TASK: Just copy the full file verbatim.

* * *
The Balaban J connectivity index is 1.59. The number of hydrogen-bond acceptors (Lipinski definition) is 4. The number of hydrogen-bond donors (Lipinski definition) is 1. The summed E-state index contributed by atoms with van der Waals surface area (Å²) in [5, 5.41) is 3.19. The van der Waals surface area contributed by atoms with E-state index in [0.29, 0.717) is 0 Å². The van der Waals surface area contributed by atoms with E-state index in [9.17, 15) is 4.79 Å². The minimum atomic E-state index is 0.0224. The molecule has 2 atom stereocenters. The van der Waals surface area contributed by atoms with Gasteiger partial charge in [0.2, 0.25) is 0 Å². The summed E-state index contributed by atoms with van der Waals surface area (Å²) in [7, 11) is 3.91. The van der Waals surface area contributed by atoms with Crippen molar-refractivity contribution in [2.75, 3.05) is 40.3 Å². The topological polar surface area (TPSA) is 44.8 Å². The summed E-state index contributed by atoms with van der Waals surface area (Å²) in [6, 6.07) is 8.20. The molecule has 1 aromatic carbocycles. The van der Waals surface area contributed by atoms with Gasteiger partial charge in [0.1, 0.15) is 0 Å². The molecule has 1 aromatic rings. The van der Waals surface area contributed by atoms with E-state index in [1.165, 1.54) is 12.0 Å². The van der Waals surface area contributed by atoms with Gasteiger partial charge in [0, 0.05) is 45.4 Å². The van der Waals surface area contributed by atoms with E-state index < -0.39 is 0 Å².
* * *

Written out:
The Balaban J connectivity index is 1.59. The number of hydrogen-bond acceptors (Lipinski definition) is 4. The number of hydrogen-bond donors (Lipinski definition) is 1. The summed E-state index contributed by atoms with van der Waals surface area (Å²) in [5, 5.41) is 3.19. The van der Waals surface area contributed by atoms with E-state index in [0.29, 0.717) is 0 Å². The van der Waals surface area contributed by atoms with E-state index in [9.17, 15) is 4.79 Å². The minimum atomic E-state index is 0.0224. The molecule has 2 atom stereocenters. The van der Waals surface area contributed by atoms with Gasteiger partial charge in [0.2, 0.25) is 0 Å². The summed E-state index contributed by atoms with van der Waals surface area (Å²) in [7, 11) is 3.91. The van der Waals surface area contributed by atoms with Crippen molar-refractivity contribution in [2.75, 3.05) is 40.3 Å². The topological polar surface area (TPSA) is 44.8 Å². The summed E-state index contributed by atoms with van der Waals surface area (Å²) in [6, 6.07) is 8.20. The molecule has 1 aromatic carbocycles. The van der Waals surface area contributed by atoms with Gasteiger partial charge in [0.1, 0.15) is 0 Å². The molecule has 1 aromatic rings. The van der Waals surface area contributed by atoms with E-state index in [1.165, 1.54) is 12.0 Å². The van der Waals surface area contributed by atoms with Gasteiger partial charge in [0, 0.05) is 45.4 Å². The van der Waals surface area contributed by atoms with E-state index < -0.39 is 0 Å².